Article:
Meta 12: Reducir el riesgo de extinción
Meta 13: Protección de la diversidad genética
Meta 14: Los servicios ecosistemicos
Meta 15: Restauración de ecosistemas y resiliencia
Meta 17: Estrategias y planes de acción para la biodiversidad
Meta 18: Conocimiento tradicional
Meta 19: Intercambio de información y conocimiento
Meta 20: Movilización de recursos de todas las fuentes




One of the key obstacles to stakeholder and acceptance to ASM communities is a negative reputation associated with poor environmental performance, land degradation and pollution. This was recognised in Mongolia as a primary obstacle to formalisation and social acceptance amongst impacted stakeholders; artisanal miners would need to demonstrate improved rehabilitation commitments and practices, but there would be challenges associated with economic affordability and the technical capacity of the sector. Therefore the concept of FRM was considered as a practical approach to rehabilitation that would be economically affordable, socially acceptable and equally importantly, ecologically viable. In every context, the FRM would need to balance these three considerations.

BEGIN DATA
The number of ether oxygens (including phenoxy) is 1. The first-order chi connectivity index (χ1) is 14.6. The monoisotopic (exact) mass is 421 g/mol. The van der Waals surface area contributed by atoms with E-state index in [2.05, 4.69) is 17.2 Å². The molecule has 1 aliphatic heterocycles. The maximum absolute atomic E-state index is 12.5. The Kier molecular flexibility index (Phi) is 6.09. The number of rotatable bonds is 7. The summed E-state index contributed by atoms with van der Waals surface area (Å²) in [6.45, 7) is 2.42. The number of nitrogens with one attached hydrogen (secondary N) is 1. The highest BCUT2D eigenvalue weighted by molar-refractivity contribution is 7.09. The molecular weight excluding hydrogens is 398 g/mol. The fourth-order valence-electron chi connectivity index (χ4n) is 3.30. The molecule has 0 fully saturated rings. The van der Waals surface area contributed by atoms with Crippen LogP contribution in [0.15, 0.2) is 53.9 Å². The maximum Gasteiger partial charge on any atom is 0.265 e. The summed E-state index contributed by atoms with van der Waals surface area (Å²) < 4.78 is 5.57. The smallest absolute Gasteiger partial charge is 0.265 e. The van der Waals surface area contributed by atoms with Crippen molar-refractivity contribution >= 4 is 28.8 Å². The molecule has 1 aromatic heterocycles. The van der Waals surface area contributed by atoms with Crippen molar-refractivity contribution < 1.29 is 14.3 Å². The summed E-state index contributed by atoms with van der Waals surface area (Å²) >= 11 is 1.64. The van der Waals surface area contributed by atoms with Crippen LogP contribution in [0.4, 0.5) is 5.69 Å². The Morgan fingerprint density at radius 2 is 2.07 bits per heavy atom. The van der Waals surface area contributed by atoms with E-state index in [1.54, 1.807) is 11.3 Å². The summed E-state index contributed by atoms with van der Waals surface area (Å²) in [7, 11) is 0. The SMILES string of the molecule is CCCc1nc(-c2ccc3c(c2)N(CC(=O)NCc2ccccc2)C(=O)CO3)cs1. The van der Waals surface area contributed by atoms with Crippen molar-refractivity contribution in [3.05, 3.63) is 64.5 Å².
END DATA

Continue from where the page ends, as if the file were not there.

FRM has ensured that the formalised ASM sector operates to a higher standard of environmental responsibility, and addresses rehabilitation of degraded lands. Main beneficiaries are ASM and local communities, the Ministry of Mines and Environment.

¿ Cómo interactúan los building blocks en la solución?

The Frugal Rehabilitation Methodology (FRM) is an environmental tool that can be delivered through partnership at the national and local levels of government and through engagement with local stakeholders. Developing and cultivating consensus among parties on the value and efficacy of the FRM is important and this step is crucial. Participatory approaches to selecting, evaluating and learning from frugal rehabilitation demonstration establishes a platform for the methodology to be adopted, incorporated into legislation and integrated into local environmental management planning systems.  The following graphic indicates such a model: